TV STAR ON HIS CBR600: ‘AS PERFECT AS CAN BE’
Local rideouts not far or frequent enough for you? Hook up with the PEMC...
Don’t be put off by the name – the Professional and Executive Motorcyclists Club isn’t for those who wouldn’t ride in anything but pinstripe leathers. It was founded more than 35 years ago when most riding groups were either locally based or one-make owners’ clubs, their events centred around camping in muddy fields and chugging cans of beer. The PEMC was formed as an alternative for riders who were keen to travel far and often, but who wanted more comfort and security for them, their pillions and their bikes; a hotel with protected parking, for example.
Nowadays they have approximately 250 members based all over the country, brought together by the most important aspect of riding – actually doing it. There are official rideouts nearly every Wednesday of the month, but also a huge calendar of longer trips including everything from weekends in the UK to fortnights abroad. This year’s menu is peppered with countries like Greece, Macedonia, Poland, Slovakia and Hungary. Jeff Poulter, long-time member and current editor of the club’s magazine, Lineswapper, made a brief case (nope, not sorry) for the unique character of the PEMC. “We’re a fairly unusual club in that we don’t have a constitution or a proper committee – considering our club’s name we’ve got a pretty anarchic system. We have a chairman, events secretary and membership secretary as well as myself, but we don’t run the club as such, just deal with the few practicalities and then hand over our office after two years to whoever we think might be suited. The lack of formality and hierarchy has meant that the club can continue to evolve and match what the members want it to be.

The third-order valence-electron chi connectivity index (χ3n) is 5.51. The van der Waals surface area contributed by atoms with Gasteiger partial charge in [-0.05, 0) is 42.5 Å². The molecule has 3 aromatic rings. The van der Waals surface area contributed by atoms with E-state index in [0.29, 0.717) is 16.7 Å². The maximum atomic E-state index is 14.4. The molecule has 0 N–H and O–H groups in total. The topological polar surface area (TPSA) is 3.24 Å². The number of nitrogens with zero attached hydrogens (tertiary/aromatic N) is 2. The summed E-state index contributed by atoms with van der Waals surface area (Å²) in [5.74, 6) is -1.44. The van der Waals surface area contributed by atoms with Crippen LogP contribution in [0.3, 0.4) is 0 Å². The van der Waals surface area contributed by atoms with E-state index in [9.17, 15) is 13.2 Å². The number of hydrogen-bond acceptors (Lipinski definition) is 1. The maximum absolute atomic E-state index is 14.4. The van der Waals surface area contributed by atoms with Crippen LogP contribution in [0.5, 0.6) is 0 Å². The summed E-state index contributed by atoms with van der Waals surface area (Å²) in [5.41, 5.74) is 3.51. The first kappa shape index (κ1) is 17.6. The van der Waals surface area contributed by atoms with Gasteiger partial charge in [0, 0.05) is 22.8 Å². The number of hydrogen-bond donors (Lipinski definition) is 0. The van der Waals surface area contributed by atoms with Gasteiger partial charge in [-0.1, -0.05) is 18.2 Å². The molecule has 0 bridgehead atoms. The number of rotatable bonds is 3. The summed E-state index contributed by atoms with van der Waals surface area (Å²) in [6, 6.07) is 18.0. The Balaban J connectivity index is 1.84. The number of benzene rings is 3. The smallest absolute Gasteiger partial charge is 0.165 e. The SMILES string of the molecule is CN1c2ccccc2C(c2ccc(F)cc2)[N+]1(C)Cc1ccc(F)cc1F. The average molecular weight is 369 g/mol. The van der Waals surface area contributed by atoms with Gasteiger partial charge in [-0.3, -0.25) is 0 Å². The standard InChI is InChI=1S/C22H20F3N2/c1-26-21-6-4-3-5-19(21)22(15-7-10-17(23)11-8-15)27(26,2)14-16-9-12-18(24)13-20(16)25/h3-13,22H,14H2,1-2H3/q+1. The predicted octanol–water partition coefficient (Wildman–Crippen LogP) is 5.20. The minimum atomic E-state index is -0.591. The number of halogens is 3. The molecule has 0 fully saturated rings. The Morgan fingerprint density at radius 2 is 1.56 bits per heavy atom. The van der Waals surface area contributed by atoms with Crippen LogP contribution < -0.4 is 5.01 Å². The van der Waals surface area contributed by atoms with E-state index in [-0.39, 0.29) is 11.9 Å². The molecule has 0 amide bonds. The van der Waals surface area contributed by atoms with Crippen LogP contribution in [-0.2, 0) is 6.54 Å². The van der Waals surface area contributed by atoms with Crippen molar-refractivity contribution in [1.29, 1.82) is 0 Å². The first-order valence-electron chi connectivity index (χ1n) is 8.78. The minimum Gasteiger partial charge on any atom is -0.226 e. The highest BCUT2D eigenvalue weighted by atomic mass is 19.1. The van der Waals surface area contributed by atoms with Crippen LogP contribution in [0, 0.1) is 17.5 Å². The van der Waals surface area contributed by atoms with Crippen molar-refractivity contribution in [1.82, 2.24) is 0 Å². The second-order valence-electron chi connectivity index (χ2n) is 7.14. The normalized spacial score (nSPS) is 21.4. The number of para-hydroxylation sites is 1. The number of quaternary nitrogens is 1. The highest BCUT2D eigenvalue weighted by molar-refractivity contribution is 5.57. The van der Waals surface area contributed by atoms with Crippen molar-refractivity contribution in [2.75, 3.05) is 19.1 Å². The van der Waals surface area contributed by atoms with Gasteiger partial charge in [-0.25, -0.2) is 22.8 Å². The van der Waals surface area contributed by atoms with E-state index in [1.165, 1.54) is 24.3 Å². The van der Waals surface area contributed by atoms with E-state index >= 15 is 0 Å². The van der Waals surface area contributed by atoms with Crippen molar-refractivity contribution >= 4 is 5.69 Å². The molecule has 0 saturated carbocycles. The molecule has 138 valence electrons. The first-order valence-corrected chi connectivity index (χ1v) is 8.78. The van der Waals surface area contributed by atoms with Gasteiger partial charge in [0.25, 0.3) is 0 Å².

“The PEMC is a very social club with a focus on touring, visiting other members and riding together – you get to know most people over the years, travelling together so much. When we go to venues in the UK, nearby members provide local maps and information on the best roads and places to visit. But we’re great at organising interesting events in great places with great roads; the tours and trips are organised by our members rather than professional touring companies so there’s no mark-up on prices, with any negotiated discounts for hotels or venues passed straight on. Our logo used to be a helmet framed by a briefcase, but now it contains our motto which really does represent us: ‘Ride in good company’.”
‘ Tours are organised by our members, not professional touring companies’
The club places great importance in the social aspect of riding